Sean Penn has criticised the "unthinkable" decision to send Prince William to the Falklands - a day after the actor slammed the UK's "colonialist" presence there.
The second-in-line to the throne is on a six-week RAF mission to the islands, and the UK's most powerful destroyer, the HMS Dauntless, has also been sent there.
Britain has denied it is turning the dispute with Argentina into a military row, and said the Duke of Cambridge is simply serving as a search-and-rescue helicopter pilot .
But Hollywood star Penn, who is UN ambassador at large for Haiti , has called it a provocation.
He said: "It's unthinkable that the United Kingdom can make a conscious decision to deploy a prince within the military to the Malvinas, knowing the great emotional sensitivity both of mothers and fathers in the United Kingdom and in Argentina who lost sons and daughters in a war over islands with a population of so few.
"There are many places to deploy a prince. It's not necessary when the deployment of a prince is generally accompanied by a warship, to send them into seas of such spilled blood."
The actor was speaking after meeting President Jose Mujica of Uruguay, which contributes to the UN peacekeeping force in Haiti.
Earlier this week, Penn seemed to express support for Argentina's push for a UN-sponsored negotiated settlement to the dispute.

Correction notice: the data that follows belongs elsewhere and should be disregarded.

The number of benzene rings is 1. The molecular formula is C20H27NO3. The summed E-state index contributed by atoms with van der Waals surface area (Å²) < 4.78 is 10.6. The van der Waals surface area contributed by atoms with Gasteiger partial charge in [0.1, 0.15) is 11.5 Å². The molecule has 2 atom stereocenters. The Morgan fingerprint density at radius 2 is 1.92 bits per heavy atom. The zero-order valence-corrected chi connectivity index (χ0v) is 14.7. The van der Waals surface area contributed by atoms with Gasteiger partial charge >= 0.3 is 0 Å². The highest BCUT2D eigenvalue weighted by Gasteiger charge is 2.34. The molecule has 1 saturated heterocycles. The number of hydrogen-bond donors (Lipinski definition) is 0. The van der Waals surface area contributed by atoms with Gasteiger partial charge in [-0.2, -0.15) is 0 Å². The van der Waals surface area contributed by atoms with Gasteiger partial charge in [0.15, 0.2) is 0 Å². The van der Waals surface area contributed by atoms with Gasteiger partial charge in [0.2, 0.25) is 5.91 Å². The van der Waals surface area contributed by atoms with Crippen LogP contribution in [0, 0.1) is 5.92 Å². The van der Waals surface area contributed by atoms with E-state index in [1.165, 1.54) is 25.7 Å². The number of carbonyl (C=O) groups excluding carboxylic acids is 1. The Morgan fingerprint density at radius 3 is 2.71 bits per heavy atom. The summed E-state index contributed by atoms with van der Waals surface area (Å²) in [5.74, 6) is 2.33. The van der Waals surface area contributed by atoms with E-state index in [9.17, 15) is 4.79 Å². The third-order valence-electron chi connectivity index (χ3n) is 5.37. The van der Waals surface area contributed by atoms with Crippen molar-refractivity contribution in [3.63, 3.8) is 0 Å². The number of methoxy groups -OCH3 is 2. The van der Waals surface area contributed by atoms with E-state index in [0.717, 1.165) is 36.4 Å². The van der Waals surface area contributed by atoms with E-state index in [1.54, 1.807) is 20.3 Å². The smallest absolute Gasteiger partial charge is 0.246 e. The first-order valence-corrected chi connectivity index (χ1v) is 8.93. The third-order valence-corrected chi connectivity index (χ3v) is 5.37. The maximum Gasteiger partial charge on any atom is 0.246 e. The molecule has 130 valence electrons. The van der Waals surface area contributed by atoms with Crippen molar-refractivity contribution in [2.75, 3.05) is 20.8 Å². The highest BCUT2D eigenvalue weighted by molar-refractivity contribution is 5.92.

He urged Britain to join proposed UN-sponsored talks over what he called "the Malvinas Islands of Argentina" and went on to criticise the UK, saying: "The world today is not going to tolerate any ludicrous and archaic commitment to colonialist ideology."
But he has now said British journalists twisted his comments and accused the media of pushing for war instead of diplomacy to resolve the row over the islands both countries claim in the South Atlantic.
Condemning criticism of his earlier comments, he said: "My oh my, aren't people sensitive to the word 'colonialism,' particularly those who implement colonialism."
The Falklands took the case to the UN , where foreign minister Hector Timerman criticised the UK, saying the islands represent "the last refuge of a declining empire".
Britain has refused to negotiate as long as Falklanders want to remain part of the British realm - and is increasing its military defences ahead of the 30th anniversary of Argentina's failed effort to seize the islands.